Webinar: Impacts of COVID-19 on Food Security and Long-term Implications and Adaptations

by Diana Winters

On September 18, I attended a webinar hosted by the Center for Urban and Regional Analysis at Ohio State University on the impacts of Covid-19 on food security. The panelists included Kip Curtis, an Associate Professor in the Department of History at OSU, Mary Rodriguez, an Assistant Professor in the Department of Agricultural Communication, Education, and Leadership at OSU, Brian Snyder, the Executive Director of the Initiative for Food and Agricultural Transformation (InFACT) at OSU, and Lauren Vargo – a Program Manager at Case Western Reserve University.

The panelists discussed the enormous impact of Covid-19 on family decision-making concerning food, and the increase in the use of federal and state food assistance benefits. Rodriguez described how families had to shift their buying habits because of the pandemic. Although official advice was to acquire two weeks of food, many families had neither the financial capacity nor the infrastructure to do so, and had to shift their diets accordingly. Curtis, an environmental historian, discussed the growing importance of local food production, in the context of many crises–not just the pandemic.

Snyder analogized the food system to a river, which had reduced water flow because of the pandemic. This drop in water level exposed hazards in the system that were always there, but hidden. For example, the public became aware of shortages and surpluses in the supply chain, as well as bottlenecks and dams in production, processing, and distribution. Worker issues became visible, especially in the area of meat processing, as production slowed because of rampant disease spread amongst closely packed individuals. Moreover, the fact that approximately 50% of farmworkers are undocumented disincentivized testing and treatment, which leads to more disease spread.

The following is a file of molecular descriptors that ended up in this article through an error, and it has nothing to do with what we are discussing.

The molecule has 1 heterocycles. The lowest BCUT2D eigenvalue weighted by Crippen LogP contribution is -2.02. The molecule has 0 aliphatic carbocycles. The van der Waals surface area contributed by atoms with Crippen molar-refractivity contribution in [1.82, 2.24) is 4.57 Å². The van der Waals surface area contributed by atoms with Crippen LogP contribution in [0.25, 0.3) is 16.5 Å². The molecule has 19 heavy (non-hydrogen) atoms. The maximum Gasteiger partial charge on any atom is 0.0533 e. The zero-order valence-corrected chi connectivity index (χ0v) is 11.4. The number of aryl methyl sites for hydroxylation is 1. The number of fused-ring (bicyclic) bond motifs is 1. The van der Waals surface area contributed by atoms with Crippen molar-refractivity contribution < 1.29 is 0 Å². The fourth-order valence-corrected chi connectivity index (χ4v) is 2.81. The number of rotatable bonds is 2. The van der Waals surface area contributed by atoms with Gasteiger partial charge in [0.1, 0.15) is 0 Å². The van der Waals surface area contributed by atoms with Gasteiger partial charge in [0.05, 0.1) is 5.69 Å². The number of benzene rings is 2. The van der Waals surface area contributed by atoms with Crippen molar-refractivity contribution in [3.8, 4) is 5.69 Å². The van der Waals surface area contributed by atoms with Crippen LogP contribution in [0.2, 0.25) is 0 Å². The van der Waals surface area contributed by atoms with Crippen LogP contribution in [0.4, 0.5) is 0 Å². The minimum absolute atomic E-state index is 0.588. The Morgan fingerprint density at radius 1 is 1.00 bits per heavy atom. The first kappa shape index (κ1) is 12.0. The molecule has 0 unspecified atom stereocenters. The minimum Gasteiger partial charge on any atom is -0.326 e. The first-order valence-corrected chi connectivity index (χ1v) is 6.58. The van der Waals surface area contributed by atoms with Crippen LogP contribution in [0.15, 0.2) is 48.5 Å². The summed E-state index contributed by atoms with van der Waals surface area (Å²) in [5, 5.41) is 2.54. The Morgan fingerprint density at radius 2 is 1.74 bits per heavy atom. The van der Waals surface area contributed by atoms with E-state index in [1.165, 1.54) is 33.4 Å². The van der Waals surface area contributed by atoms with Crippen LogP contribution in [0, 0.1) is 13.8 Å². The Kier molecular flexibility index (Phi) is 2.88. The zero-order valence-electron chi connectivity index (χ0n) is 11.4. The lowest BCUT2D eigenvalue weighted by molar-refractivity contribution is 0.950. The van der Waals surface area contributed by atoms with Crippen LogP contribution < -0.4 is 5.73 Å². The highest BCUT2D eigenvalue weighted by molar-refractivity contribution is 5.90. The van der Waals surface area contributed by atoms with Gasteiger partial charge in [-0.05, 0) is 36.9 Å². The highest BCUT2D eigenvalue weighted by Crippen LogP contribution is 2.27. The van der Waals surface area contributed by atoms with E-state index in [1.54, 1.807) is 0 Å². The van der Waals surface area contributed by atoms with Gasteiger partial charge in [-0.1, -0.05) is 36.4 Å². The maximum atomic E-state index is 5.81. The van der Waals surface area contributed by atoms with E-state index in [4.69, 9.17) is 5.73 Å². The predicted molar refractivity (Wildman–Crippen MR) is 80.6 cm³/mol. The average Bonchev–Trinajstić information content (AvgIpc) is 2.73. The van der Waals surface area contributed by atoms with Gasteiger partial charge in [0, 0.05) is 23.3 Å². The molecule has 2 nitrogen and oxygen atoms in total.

Vargo pointed out how much more food is in the media now, and this webinar highlighted how food and food systems became critically important during the Covid-19 pandemic, which is by no means over. There is no more important time to address the hazards in our food supply, to prepare us not just for future crises, but for the present.

Retail Water Rates and Community Gardens in Los Angeles

Welcome back to On Food Law! We are excited to be back from our summer break and can’t wait to see what the rest of 2020 will bring. (Kidding.)

We have some exciting news – Laura Yraceburu Dall’s (UCLA Law ’20) article on the effect of Proposition 218 on retail water rates for community gardens in Los Angeles, which won the 2020 California Water Law Writing Prize co-sponsored by the California Water Law Symposium Board of Directors and the University of the Pacific, McGeorge School of Law, has been published in the California Water Law Journal.

Laura, who was deeply involved with the Resnick Center during her time at UCLA Law, writes that she came to the topic in her Food Law & Policy Clinic:

“As a part of Professor Korn’s Food Law and Policy Clinic, a representative of the Los Angeles Food and Policy Council came to discuss her advocacy and mentioned that water rates for community gardens were increasing by nearly three hundred percent, threatening the existence of gardens to the detriment of low-income community members. I began researching outside of class and came to realize that there was no clear understanding of why the rates were increasing so dramatically. I knew that I had to write about it.”
She then wrote the paper for her water law course, and submitted it for the 2020 CA Water Law Writing Prize.
Here is a synopsis of the paper:

Community gardens in Los Angeles County have seen water rates increase from a flat rate of $1.41 per hundred cubic feet (HCF) in March 2016 to $2.095/HCF plus variable adjustments in July 2019 – a 289 percent increase.[1] As a result, some community gardens have been forced to quadruple their member gardeners’ monthly dues to cover the increasing cost of water.[2] In three years, this increase in the price of water has made gardening significantly more expensive and has priced out low-income, largely immigrant community members[3] who rely on these gardens to supplement their diets with fresh produce. Community gardens across Los Angeles now face the choice of either having their membership change from subsisters who rely on the gardens for dietary needs to hobby gardeners who can pay more to fund the gardens or, alternatively, closing their operations.  Either result increases food insecurity for the most vulnerable members of the gardens’ communities.